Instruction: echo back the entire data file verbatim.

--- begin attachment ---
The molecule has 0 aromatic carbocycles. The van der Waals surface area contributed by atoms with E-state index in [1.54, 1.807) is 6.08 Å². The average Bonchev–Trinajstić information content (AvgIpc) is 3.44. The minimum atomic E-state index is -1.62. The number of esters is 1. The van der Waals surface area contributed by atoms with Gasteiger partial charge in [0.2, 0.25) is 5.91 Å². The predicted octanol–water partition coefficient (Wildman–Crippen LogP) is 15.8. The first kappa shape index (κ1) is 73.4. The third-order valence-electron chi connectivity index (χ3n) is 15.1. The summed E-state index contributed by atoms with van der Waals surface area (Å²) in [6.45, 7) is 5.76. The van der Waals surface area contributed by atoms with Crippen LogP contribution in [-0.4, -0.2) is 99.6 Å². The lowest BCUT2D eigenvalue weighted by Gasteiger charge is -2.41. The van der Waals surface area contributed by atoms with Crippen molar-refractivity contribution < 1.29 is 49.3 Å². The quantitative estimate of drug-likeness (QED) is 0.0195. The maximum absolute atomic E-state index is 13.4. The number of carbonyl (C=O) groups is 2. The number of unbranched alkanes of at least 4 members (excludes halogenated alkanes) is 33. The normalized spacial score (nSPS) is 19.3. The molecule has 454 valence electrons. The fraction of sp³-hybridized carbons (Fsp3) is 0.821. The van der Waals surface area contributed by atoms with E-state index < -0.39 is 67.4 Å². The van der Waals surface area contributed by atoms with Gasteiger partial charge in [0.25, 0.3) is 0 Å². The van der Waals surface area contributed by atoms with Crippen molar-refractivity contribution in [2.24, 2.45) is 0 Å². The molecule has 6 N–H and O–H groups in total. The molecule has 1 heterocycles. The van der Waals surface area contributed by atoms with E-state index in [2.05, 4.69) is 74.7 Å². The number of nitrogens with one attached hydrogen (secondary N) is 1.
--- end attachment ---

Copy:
The molecule has 0 aromatic carbocycles. The van der Waals surface area contributed by atoms with E-state index in [1.54, 1.807) is 6.08 Å². The average Bonchev–Trinajstić information content (AvgIpc) is 3.44. The minimum atomic E-state index is -1.62. The number of esters is 1. The van der Waals surface area contributed by atoms with Gasteiger partial charge in [0.2, 0.25) is 5.91 Å². The predicted octanol–water partition coefficient (Wildman–Crippen LogP) is 15.8. The first kappa shape index (κ1) is 73.4. The third-order valence-electron chi connectivity index (χ3n) is 15.1. The summed E-state index contributed by atoms with van der Waals surface area (Å²) in [6.45, 7) is 5.76. The van der Waals surface area contributed by atoms with Crippen LogP contribution in [-0.4, -0.2) is 99.6 Å². The lowest BCUT2D eigenvalue weighted by Gasteiger charge is -2.41. The van der Waals surface area contributed by atoms with Crippen molar-refractivity contribution < 1.29 is 49.3 Å². The quantitative estimate of drug-likeness (QED) is 0.0195. The maximum absolute atomic E-state index is 13.4. The number of carbonyl (C=O) groups is 2. The number of unbranched alkanes of at least 4 members (excludes halogenated alkanes) is 33. The normalized spacial score (nSPS) is 19.3. The molecule has 454 valence electrons. The fraction of sp³-hybridized carbons (Fsp3) is 0.821. The van der Waals surface area contributed by atoms with E-state index < -0.39 is 67.4 Å². The van der Waals surface area contributed by atoms with Gasteiger partial charge in [0.25, 0.3) is 0 Å². The van der Waals surface area contributed by atoms with Crippen molar-refractivity contribution in [2.24, 2.45) is 0 Å². The molecule has 6 N–H and O–H groups in total. The molecule has 1 heterocycles. The van der Waals surface area contributed by atoms with E-state index in [2.05, 4.69) is 74.7 Å². The number of nitrogens with one attached hydrogen (secondary N) is 1.